HASKIN v. DENOYER

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Supreme Court, Appellate Division, First Department, New York.

Timothy Dean HASKIN, Plaintiff-Appellant, v. Jean DENOYER, et al., Defendants-Respondents.

Decided: May 19, 1998

Before ROSENBERGER, J.P., and WALLACH, WILLIAMS and TOM, JJ. Howard E. Cotton, for plaintiff-appellant. James E. Doherty and Robert V. Ferrari, for defendants-respondents.

Order, Supreme Court, New York County (Charles Ramos, J.), entered February 7, 1997, which granted moving defendants' motion for summary judgment dismissing the complaint as against them, and order, same court and Justice, entered May 5, 1997, which implicitly denied plaintiff's motion to add certain parties, and granted remaining defendant's cross motion to remove the action to Civil Court, unanimously affirmed, with costs.

 The IAS court correctly held that plaintiff's contract with the remaining defendant to develop a restaurant in Los Angeles does not give him any rights under the remaining defendant's earlier contract with the other defendants to develop such a restaurant, or otherwise put plaintiff in a relationship with the other defendants that would entitle him to damages as against them.   Nothing in the agreement between defendants expressly or implicitly conferred rights on nonparties thereto or conferred authority on the remaining defendant to bind the other defendants to other agreements.   Nor is there merit to plaintiff's claim that the interests of the Los Angeles restaurant's other principals would be inequitably affected by a judgment in his favor against the remaining defendant, and that they should therefore be joined as parties.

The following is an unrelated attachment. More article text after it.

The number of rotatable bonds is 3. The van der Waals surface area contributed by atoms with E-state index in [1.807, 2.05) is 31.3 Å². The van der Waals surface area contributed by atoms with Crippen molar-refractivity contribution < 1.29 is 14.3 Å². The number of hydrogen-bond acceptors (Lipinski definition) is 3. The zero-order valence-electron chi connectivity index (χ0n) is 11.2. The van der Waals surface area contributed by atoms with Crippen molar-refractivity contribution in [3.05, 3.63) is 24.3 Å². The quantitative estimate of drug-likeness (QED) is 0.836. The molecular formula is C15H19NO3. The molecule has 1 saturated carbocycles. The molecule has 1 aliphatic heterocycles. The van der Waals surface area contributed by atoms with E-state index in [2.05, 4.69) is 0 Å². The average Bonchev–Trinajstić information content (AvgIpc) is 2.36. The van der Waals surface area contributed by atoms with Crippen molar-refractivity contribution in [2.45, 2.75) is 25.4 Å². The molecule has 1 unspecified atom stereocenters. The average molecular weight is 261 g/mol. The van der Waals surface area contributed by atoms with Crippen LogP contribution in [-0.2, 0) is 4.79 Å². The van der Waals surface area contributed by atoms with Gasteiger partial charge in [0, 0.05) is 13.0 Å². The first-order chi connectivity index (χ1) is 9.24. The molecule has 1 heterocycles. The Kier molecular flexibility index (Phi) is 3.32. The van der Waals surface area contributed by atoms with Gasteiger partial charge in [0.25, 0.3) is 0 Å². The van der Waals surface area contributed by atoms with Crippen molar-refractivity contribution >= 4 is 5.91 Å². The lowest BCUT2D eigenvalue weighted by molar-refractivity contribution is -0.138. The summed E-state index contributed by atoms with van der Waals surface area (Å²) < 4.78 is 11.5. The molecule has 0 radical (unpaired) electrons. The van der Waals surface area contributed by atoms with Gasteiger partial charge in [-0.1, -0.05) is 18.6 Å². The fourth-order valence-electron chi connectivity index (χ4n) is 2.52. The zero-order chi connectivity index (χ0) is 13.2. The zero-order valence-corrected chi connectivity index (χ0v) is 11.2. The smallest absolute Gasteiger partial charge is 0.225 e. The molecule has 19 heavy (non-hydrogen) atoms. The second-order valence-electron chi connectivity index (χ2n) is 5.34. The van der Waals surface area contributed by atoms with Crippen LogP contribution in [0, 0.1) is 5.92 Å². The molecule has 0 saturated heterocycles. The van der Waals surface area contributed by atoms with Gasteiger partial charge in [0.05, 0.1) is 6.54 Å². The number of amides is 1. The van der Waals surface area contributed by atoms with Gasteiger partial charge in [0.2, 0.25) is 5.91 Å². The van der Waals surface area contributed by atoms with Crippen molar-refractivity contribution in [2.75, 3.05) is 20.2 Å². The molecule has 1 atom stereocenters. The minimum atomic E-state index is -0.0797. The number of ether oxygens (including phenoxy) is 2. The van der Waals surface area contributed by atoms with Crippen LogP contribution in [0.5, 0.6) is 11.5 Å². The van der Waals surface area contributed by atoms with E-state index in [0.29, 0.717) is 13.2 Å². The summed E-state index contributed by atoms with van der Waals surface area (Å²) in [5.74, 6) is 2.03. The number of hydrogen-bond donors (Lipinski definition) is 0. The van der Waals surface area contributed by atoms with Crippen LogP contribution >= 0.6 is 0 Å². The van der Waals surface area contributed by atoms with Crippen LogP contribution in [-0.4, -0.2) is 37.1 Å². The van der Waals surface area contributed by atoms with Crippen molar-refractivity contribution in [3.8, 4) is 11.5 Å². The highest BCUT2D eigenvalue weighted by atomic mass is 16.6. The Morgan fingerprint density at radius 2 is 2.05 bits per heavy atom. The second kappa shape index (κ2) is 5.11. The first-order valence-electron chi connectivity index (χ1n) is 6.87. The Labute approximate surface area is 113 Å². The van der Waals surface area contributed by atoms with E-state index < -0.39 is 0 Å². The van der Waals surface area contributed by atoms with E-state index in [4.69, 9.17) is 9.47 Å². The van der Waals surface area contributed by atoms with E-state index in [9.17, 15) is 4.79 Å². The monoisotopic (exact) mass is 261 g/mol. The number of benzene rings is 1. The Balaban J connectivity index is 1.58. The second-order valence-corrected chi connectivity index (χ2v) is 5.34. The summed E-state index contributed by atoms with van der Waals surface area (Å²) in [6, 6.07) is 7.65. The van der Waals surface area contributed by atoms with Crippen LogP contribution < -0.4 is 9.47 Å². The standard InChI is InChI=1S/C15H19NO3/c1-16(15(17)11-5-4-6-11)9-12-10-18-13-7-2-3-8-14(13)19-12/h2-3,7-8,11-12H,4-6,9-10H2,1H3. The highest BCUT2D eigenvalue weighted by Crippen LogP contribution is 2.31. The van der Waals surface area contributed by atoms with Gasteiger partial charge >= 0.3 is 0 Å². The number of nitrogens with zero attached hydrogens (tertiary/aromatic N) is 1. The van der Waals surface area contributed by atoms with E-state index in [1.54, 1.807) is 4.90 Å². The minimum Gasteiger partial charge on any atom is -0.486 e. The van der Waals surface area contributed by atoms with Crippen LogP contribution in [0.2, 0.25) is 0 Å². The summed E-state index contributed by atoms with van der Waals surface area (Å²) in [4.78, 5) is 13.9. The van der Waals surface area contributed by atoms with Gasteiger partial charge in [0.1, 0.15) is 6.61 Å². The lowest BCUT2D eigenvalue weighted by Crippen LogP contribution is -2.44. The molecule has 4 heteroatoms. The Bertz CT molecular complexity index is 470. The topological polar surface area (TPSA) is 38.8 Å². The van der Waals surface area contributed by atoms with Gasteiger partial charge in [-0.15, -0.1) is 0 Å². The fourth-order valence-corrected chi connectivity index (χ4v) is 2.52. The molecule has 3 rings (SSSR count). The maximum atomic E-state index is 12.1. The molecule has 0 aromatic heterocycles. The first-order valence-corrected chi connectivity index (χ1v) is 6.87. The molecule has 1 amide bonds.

The contract between plaintiff and the remaining defendant contains a limitation-of-remedy clause that must be read in the context of the entire fourth paragraph of the agreement (see, Studley v. Empire State Bldg. Assocs., 249 A.D.2d 7, 670 N.Y.S.2d 839).   In other words, this remedy would be triggered not simply by the restaurant's failure to open, but rather by the failure of the remaining defendant to approve of plaintiff's delivery of a site, an investor, or terms of the investment or lease, thus arbitrarily blocking the opening of the restaurant in accordance with the work done by plaintiff.   In this respect, the agreement spells out an adequate remedy at law (obviating the consideration of plaintiff's equitable claims), which is within the jurisdictional cognizance of the Civil Court.   The action was thus properly removed to Civil Court (CPLR 325[d];  22 NYCRR 202.13).

The Decision and Order of this Court entered herein on February 24, 1998, is hereby recalled and vacated.   See M-2132, 250 A.D.2d 458, 674 N.Y.S.2d 591, decided simultaneously herewith.

MEMORANDUM DECISION.